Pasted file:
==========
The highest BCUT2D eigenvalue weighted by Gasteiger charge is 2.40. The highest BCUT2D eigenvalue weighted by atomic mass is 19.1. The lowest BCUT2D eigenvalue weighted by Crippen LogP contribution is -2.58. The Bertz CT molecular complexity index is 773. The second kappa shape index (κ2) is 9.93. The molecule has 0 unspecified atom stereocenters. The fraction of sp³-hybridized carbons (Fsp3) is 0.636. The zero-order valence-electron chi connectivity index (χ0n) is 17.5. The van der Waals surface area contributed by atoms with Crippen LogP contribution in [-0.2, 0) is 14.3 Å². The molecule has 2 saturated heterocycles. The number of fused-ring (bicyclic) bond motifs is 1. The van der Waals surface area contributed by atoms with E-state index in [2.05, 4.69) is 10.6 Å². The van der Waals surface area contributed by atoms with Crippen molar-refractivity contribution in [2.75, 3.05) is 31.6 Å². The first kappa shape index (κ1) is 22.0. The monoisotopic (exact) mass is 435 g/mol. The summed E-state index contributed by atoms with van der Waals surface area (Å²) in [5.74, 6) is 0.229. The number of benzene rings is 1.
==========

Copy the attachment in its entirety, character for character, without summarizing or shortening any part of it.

The highest BCUT2D eigenvalue weighted by Gasteiger charge is 2.40. The highest BCUT2D eigenvalue weighted by atomic mass is 19.1. The lowest BCUT2D eigenvalue weighted by Crippen LogP contribution is -2.58. The Bertz CT molecular complexity index is 773. The second kappa shape index (κ2) is 9.93. The molecule has 0 unspecified atom stereocenters. The fraction of sp³-hybridized carbons (Fsp3) is 0.636. The zero-order valence-electron chi connectivity index (χ0n) is 17.5. The van der Waals surface area contributed by atoms with Crippen LogP contribution in [-0.2, 0) is 14.3 Å². The molecule has 2 saturated heterocycles. The number of fused-ring (bicyclic) bond motifs is 1. The van der Waals surface area contributed by atoms with E-state index in [2.05, 4.69) is 10.6 Å². The van der Waals surface area contributed by atoms with Crippen molar-refractivity contribution in [2.75, 3.05) is 31.6 Å². The first kappa shape index (κ1) is 22.0. The monoisotopic (exact) mass is 435 g/mol. The summed E-state index contributed by atoms with van der Waals surface area (Å²) in [5.74, 6) is 0.229. The number of benzene rings is 1.